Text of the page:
The National Right to Work Legal Defense Foundation filed a lawsuit yesterday challenging a Massachusetts law that provides for the unionization of certain family childcare providers, such as nannies and nurseries. The suit is the latest of several recent challenges the NRTW has brought against state unionization schemes, including an Illinois case, Harris v. Quinn, now pending before the Supreme Court.
The unionization of state employees is an issue of state law, and several states over the past five years have passed legislation expanding the definition of “state employees” to include publicly subsidized workers in nontraditional workplaces, such as home healthcare workers or live-in nannies. Many of these workers receive state vouchers or public payments when they care for low-income families. The purpose of the various state unionization laws is to allow these workers to collectively bargain with the state over voucher rates through unions, rather than require the workers to bargain over rates individually. But to avoid the free-rider problem that might result if a union improved voucher rates for all workers but only received dues from some of them, the state laws contain “union security” or “agency shop” clauses that require all workers in a bargaining unit to pay dues — regardless of whether they wish to join the union.
The Supreme Court upheld this practice in a 1977 case called Abood v. Detroit Board of Public Education, writing that union security clauses are essential for “labor peace.” But recently, in 2012’s Knox v. SEIU, the Court suggested that Abood may not have paid sufficient attention to the First Amendment problem of compelling a worker to pay dues to a particular organization.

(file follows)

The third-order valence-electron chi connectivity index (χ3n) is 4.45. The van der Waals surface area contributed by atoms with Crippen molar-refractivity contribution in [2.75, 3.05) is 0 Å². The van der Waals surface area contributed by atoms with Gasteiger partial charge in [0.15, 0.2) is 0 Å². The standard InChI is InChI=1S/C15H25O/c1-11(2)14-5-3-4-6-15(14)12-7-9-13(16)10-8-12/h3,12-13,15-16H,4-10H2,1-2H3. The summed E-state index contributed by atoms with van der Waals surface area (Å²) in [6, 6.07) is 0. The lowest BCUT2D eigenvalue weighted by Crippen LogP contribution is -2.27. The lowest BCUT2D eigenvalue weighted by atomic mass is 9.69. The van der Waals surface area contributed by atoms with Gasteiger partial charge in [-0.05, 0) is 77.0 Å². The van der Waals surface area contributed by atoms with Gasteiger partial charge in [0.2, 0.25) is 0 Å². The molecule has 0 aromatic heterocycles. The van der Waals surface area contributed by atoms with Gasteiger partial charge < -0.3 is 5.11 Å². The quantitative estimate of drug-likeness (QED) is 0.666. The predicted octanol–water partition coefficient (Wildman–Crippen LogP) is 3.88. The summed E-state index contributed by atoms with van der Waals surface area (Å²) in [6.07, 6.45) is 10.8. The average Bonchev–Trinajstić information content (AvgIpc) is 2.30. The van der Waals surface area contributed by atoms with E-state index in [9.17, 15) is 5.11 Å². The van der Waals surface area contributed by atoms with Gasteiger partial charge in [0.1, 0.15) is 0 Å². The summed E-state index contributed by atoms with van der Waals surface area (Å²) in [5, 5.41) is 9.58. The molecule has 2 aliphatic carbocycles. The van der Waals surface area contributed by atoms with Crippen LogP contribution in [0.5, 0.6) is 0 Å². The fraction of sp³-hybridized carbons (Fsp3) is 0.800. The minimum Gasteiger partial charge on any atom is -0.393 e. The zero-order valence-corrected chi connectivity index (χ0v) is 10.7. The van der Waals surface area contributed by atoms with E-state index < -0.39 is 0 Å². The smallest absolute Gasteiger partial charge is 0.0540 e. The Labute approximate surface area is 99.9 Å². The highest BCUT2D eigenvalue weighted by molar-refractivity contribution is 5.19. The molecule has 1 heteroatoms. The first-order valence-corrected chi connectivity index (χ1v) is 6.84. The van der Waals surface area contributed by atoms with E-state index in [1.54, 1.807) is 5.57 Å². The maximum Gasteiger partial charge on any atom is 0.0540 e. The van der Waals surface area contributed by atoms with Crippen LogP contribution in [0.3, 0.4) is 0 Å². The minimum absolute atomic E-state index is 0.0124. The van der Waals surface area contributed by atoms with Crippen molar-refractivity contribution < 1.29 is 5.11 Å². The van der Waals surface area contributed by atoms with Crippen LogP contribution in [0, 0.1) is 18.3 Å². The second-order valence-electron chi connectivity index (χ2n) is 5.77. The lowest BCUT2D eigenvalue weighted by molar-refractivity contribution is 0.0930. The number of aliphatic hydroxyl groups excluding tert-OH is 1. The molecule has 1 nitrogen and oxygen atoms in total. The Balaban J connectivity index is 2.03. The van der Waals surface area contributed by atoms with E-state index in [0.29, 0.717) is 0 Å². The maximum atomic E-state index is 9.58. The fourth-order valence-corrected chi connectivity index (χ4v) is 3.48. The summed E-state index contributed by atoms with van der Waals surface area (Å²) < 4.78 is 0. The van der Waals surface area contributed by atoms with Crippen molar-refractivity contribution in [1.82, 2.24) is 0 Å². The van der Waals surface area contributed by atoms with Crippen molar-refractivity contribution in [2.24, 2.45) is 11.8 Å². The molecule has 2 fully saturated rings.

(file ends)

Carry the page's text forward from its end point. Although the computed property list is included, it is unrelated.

The NRTW has taken advantage of Knox‘s suggestion, bringing cases against union security clauses in California, Illinois, Minnesota, and Texas. Yesterday, the NRTW brought Massachusetts into the picture. In 2012, Massachusetts enacted legislation that defines “public employees” to include family childcare providers — including family childcare homes, relative care providers, and in-home care providers — who receive payment from the state for providing childcare services to low-income and at-risk children. If a majority of family childcare providers in a bargaining unit indicate their support to unionize, the law calls for the state to certify an exclusive representative for all workers in the unit to bargain over training opportunities, recruitment, and the rate structure for payments. The law also authorizes union security clauses. Earlier this year, the state and SEIU Local 509 entered into a collective bargaining agreement that includes such a clause, leading the NRTW to bring its case, D’Agostino v. Patrick.
In substance, the complaint is nearly identical to the case pending before the Supreme Court, Harris v. Quinn, which we have covered extensively on this site. The plaintiffs, individuals who operate childcare businesses in their homes, argue that the Massachusetts law violates their First Amendment right to choose with whom they associate to petition the government for a redress of grievances. Accordingly, the federal district court in Massachusetts will likely wait until after Harris is decided before issuing its own legal conclusions, as other lower courts have done.
Edit (4/17 at 3:48): An earlier version of this post incorrectly suggested that Harris could be dismissed as unripe. While one group of plaintiffs in Harris have not yet been subject to a union security clause, a second group is subject to such a clause and has presented a claim that the Seventh Circuit heard on the merits.